For September 2021, the gravity of complacency will be strong given the market’s ability to weather fundamental troubles – taper chatter, a rise in covid cases, a sharp slump in consumer sentiment surveys – however these risks are adding up and the backing for moral hazard is fundamentally at risk. Recognition that the world’s largest central banks are attempting to withdrawal from their position as foundational pillars of excess risk-taking compound a growing fear of the record scale of leverage (eg debt) and the sheer scale of benchmarks like the S&P 500. Should the mutual bullish hold break, there is little fundamentally or technically that makes a compelling argument to hodl on measures like SPX. And, if these are sliding down the mountain, they are likely to sweep everything along with them.

Chart of SPY S&P 500 ETF with 10-Month Moving Average and 15-Month Rate of Change (Monthly)

Chart Created on Tradingview Platform

What to Watch for Next Week: Fed Speculation, ECB, BOC and RBA Rate Decisions

If we are transitioning from drained to more active market conditions, what should we monitor in the way of catalysts? While there will no doubt be new developments that are on and off the docket, I think the same important considerations of the past few months will still carry significant weight moving forward. That includes the importance of the Federal Reserve’s contemplation of a timetable for its taper decision. We don’t have the official FOMC rate decision until September 22nd and there aren’t any key US events that would speak to policy on the docket, but when does that hold back speculation. The NFPs through this past week was a pretty substantial miss, but one could argue that 235,000 jobs added is still very significant historically and could be used to argue a curb on the hefty asset purchases are warranted. Of course, the better argument is to be made through inflation pressures which held remarkably high in the ISM service sector price component. On the other hand, doves could make that case that we are still more than 5 million jobs below the pre-pandemic peak and consumer confidence has slipped this past month. What camp will market participants identify with?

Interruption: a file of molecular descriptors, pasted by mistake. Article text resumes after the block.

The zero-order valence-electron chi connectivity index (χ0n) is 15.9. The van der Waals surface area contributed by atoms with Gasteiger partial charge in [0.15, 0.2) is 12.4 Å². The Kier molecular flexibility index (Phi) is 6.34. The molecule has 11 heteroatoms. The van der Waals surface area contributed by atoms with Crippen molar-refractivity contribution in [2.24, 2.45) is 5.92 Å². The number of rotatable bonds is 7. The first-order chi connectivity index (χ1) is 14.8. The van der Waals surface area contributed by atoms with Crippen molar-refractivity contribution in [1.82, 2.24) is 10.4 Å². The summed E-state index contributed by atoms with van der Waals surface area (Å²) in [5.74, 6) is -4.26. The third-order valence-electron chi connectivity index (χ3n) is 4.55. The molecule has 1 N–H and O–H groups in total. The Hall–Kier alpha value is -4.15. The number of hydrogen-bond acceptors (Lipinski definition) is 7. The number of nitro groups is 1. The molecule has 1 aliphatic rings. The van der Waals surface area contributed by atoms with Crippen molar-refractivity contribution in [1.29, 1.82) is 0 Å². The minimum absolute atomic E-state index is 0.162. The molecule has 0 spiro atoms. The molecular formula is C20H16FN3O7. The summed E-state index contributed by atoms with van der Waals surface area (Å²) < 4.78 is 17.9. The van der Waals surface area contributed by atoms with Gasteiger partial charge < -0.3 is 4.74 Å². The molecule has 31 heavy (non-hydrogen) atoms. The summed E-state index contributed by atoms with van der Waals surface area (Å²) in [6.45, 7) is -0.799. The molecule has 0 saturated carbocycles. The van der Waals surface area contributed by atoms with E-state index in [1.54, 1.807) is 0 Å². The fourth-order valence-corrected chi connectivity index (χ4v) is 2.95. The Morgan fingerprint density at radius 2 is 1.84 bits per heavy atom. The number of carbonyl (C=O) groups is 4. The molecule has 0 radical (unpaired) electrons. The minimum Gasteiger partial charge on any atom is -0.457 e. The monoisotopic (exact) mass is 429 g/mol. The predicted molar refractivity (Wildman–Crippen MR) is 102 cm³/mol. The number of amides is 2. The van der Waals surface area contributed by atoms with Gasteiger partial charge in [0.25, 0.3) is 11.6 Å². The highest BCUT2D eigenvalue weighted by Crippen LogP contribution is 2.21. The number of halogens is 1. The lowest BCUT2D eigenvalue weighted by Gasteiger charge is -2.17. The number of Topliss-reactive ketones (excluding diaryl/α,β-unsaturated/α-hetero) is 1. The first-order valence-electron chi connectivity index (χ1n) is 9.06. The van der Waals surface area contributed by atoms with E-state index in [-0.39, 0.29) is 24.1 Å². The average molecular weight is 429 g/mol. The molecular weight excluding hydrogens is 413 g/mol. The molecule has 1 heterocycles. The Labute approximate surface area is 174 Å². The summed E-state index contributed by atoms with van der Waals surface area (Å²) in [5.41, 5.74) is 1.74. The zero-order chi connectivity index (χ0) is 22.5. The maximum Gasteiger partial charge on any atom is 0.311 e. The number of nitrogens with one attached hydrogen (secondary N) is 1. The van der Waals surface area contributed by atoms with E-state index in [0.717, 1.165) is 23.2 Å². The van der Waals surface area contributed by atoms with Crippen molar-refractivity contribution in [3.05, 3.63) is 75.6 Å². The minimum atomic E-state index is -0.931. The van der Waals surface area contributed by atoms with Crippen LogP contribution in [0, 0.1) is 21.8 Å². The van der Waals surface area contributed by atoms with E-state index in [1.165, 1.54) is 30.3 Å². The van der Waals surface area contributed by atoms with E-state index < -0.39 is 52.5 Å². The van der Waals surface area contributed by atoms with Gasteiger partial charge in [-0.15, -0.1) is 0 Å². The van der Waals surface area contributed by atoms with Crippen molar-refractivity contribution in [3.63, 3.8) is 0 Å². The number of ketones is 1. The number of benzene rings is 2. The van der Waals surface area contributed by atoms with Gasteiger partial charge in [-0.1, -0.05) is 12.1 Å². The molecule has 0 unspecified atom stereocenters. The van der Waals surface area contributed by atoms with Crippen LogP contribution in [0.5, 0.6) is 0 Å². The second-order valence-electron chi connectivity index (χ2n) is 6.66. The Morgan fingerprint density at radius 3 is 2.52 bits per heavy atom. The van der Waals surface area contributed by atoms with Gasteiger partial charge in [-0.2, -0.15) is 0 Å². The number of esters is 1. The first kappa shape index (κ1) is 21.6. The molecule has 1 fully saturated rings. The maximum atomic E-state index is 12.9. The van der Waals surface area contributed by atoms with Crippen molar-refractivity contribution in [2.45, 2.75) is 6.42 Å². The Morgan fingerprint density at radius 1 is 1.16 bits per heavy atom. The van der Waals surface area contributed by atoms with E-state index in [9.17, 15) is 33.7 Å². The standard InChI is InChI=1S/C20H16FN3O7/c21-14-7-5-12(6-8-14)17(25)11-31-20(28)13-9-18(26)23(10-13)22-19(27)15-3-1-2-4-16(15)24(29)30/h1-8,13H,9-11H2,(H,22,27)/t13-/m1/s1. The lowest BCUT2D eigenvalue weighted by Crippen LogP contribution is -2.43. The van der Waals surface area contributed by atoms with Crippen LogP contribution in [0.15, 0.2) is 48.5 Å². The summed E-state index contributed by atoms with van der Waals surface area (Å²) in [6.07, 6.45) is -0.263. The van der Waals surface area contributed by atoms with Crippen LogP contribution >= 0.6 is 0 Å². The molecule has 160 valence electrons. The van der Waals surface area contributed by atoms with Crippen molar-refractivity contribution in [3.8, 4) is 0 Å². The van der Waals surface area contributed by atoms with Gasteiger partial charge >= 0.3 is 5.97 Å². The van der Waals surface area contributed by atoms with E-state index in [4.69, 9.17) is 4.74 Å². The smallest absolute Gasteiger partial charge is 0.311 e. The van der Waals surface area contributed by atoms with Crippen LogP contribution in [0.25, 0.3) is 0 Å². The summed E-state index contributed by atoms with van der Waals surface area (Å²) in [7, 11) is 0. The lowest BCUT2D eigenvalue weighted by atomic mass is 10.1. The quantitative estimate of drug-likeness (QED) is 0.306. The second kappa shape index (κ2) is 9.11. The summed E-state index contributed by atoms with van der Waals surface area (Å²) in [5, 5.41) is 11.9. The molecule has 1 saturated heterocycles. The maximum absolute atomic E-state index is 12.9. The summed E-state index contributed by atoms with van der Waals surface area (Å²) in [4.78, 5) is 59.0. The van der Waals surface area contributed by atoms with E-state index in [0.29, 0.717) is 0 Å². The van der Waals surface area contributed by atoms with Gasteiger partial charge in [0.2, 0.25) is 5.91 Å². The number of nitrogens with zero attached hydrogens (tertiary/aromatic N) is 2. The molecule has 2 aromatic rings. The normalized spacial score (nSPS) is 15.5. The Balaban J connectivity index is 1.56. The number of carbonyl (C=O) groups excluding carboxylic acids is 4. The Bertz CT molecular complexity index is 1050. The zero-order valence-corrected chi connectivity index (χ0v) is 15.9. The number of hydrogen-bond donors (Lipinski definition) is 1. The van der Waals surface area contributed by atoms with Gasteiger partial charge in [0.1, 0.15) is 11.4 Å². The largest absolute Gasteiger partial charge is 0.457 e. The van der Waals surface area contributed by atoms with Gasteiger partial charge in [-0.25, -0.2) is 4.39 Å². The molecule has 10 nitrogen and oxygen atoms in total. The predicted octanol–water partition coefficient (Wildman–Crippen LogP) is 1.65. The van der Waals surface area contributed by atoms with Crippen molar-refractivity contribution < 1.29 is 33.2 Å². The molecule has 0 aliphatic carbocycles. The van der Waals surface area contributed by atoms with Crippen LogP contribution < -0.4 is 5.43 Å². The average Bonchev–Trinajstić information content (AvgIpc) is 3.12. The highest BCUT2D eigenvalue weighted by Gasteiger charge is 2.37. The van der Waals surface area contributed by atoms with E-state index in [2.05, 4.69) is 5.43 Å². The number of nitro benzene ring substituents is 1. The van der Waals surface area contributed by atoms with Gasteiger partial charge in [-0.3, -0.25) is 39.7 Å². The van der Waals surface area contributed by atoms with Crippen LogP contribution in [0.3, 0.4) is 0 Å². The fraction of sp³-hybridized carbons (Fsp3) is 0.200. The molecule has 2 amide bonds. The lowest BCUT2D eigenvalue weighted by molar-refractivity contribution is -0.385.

US Total Nonfarm Payrolls and Consumer Opinion Surveys Composite (Monthly)

Chart Created on FRED with Data from BLS and OECD

While the Dollar is still a focal point of mine into the coming week for both Fed speculation and its ties to risk trends (it has been a suffering safe haven), there are perhaps some more pointed event risks ahead for some of the major pairs. Take EURUSD for example which has turned its trend (wedge) reversal into a run up to the 1.1900 mark – a range resistance and the 38.2 percent Fib of the past three-months’ bear leg. Here, the top known threat seems the ECB rate decision on Thursday. This pair’s climb hasn’t been solely a work of Greenback weakness as the Euro has gained across the board amid speculation that the European Central Bank is considering its own taper timeline. That said, this group has positioned itself as being the apex of dovishness, so a build up in Euro does not bode well.

Chart of EURUSD with 50-Day SMA and Disparity Index 50-Day (2 Hour)

Chart Created on Tradingview Platform

The ECB isn’t the only central bank due to deliberate on monetary policy in the coming week. Setting aside emerging market central banks (the Russian central bank is expected to cut rates 25bps), there are scheduled meetings and announcements from the Reserve Bank of Australia and Bank of Canada. The RBA has slowly moved towards easing off the gas on stimulus, but has hesitated amid the rise on Delta-variant Covid cases. Language from policy members hasn’t exactly laid the ground work for enthusiasm to reverse course. As for the BOC, they have already tapered twice in the past three months, so a subsequent move would seem unlikely as it would definitively position the central bank as being remarkably hawkish amid many hesitant doves. That has serious ramifications both for local borrowers but also for the currency. These two meetings naturally makes AUDCAD an interesting pair.

Chart of AUDCAD with 50 and 100-Day SMAs (Daily)

Chart Created on Tradingview Platform